Diplomacy

No One Will Be Sent Back, India Tells Visiting Bangladeshi Leader on NRC

Sayed Naizbul Bashar Maizvandary, chairman of Bangladesh Tariqat Foundation, raised the issue of the NRC process in Assam saying that “there is a lot of anxiety about it in Bangladesh”.

New Delhi: The Indian government assured that no “illegal foreign migrants” that have been sifted out under the process of the National Register of Citizens (NRC) will be sent to Bangladesh, the head of a Bangladeshi ruling alliance party said on Tuesday.

Sayed Naizbul Bashar Maizvandary, chairman of Bangladesh Tariqat Foundation (BTF), is on a visit to India sponsored by Indian Council for Cultural Relations (ICCR). BTF is part of the 14-member ruling alliance led by Awami League.

Fifty-nine-year-old Maizvandary met with the minister of state for external affairs M.J. Akbar and minister of state for home Kiren Rijiju on Monday.

At an interaction organised by Observer Research Foundation, Maizvandary said that he raised the issue of the NRC process in Assam with the ministers as “there is a lot of anxiety about it in Bangladesh”.

He said that that Rijiju had explained that this was a “long term process” being conducted under judicial scrutiny and that the figure of 40 lakh names not being in the NRC was “not final”.

An Indian government communique on the meeting said that Rijiju informed Maizvandary that “it is a process undertaken under the supervision and direction of Supreme Court of India”.

According to the senior Bangladeshi politician, Rijiju assured him that no one will be deported to Bangladesh at the end of the process.

“He told me that no persons will be sent back to Bangladesh,” said Maizvandary. Even if they are found to be foreign nationals, Rijiju said that they are “part of India and its economy”, claimed Maizvandary.

Rijuju further conveyed that India did not want relations to be affected adversely with Bangladesh.

Maivandary noted that he jokingly told Rijiju that if any left-overs from the NRC scrutiny process was pushed into Bangladesh, it would really add to his country’s financial burden. “I told him that I really don’t understand the technicalities… but we already have 11 lakh (Rohingyas)… 40 lakh aur se hum mar jayenge (we will die with additional 40 lakh),” he said, chuckling.

He also added that he raised the issue of India’s support in persuading Myanmar to take back lakhs of Rohingyas who have taken refuge in Bangladesh since last year.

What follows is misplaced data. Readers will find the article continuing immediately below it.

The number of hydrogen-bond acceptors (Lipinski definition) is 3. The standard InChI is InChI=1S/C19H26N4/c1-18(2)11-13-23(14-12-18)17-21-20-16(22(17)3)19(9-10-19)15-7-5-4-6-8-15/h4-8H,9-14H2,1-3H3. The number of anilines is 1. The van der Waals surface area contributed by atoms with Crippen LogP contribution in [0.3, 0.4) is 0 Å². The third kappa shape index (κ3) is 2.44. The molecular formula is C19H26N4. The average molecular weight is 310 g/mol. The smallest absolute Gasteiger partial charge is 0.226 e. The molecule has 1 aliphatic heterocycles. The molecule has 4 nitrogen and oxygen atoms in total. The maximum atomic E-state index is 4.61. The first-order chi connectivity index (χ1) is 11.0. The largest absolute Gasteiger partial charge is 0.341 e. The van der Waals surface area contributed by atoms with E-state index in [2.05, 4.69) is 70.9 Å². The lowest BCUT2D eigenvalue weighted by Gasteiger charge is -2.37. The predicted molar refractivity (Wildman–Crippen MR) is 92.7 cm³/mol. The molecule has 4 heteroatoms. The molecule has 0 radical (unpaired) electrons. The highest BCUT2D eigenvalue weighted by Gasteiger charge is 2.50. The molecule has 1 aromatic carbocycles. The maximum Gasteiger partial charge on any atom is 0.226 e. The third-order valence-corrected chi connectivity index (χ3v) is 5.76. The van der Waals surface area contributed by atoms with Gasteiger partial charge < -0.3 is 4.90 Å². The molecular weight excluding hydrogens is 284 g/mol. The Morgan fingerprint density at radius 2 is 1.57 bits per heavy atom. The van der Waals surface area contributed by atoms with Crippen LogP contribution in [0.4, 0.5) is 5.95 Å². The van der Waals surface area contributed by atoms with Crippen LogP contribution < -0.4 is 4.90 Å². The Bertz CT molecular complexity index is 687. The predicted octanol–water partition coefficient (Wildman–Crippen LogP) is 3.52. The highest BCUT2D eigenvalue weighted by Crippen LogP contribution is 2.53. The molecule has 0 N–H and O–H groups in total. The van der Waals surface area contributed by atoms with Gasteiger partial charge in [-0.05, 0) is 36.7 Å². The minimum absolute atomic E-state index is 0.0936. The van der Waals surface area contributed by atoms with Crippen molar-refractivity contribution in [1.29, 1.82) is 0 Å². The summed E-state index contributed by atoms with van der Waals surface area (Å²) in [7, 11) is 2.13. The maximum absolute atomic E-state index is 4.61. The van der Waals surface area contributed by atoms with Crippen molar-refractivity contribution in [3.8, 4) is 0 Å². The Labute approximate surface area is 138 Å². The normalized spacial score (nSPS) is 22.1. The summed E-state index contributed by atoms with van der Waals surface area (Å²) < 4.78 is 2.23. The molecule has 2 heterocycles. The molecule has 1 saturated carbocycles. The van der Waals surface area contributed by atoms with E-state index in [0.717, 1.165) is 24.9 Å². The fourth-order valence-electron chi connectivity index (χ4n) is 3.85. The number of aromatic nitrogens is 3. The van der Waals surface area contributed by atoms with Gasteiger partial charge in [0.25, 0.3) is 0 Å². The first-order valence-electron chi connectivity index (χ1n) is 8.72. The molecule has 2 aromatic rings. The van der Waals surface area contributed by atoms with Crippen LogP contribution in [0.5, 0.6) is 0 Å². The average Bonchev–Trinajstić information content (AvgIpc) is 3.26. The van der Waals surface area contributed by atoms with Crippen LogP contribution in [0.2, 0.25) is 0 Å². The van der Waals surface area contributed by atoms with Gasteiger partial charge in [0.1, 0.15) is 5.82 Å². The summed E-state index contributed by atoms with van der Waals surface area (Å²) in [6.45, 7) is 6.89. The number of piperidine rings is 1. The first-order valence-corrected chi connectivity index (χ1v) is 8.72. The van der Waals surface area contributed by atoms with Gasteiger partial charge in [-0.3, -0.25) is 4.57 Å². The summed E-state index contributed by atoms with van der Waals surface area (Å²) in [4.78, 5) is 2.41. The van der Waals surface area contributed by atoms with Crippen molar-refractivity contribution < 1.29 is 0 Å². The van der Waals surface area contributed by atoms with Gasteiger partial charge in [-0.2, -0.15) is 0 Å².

The Bangladeshi leader is here in Indian capital when the streets of Dhaka have been blocked for over a week due to protests triggered by death of two school students in a road accident.

Bangladeshi students shouted slogan and blocked roads during a rally demanding safe roads in Dhaka, Bangladesh, on August 4, 2018. Credit: Reuters

According to Syed Tayabul Bashar Maizbhandari, the chairman’s son and BTF joint secretary, the entire country had been supporting the peaceful protests by the students to ask for better road safety. However, the rallies turned violent due to rumours about protestors being detained at the office of ruling Awami League party. Since then, Bangladesh has seen violent clashes between students and police forces, with several journalists being assaulted and a well-known photojournalist arrested.

“The movement has been hijacked by outside forces,” asserted Maizbhandari, who pointed out to the role of social media in spread of “fake news” in fuelling the clashes.

However, he said that his party unequivocally condemned the assault on photographers and demanded the arrest of the security officials.

With parliamentary elections due this year, chairman Maizvandary said his party has demanded 30 seats from the Awami League. Last time, they had been allotted only two seats, both of which they had won.

“This month is for national mourning due to the death anniversary of Bangabandhu. We will not hold any dialogue in this month,” he said, adding that negotiations will be done in September. The schedule for the election will be announced in October, with December 27 being the likely polling date.

When asked whether elections will be ‘free and fair’, he said, “Elections are always free and fair… Hum jitney ke liye jo karna hai woh karenge (We will do wha we need to do to win)”.

Maizvandary, who belongs to a prominent Sufi family, described his party as not being similar to other islamic political parties, “as we believe in secularism” and the “values of 1971”.

To another question about the role of the ultra-right islamist group Hefazat-e-Islam, he said candidly, “The government may be using them for coming elections… It is best to keep them in good humour.. They are getting everything”.

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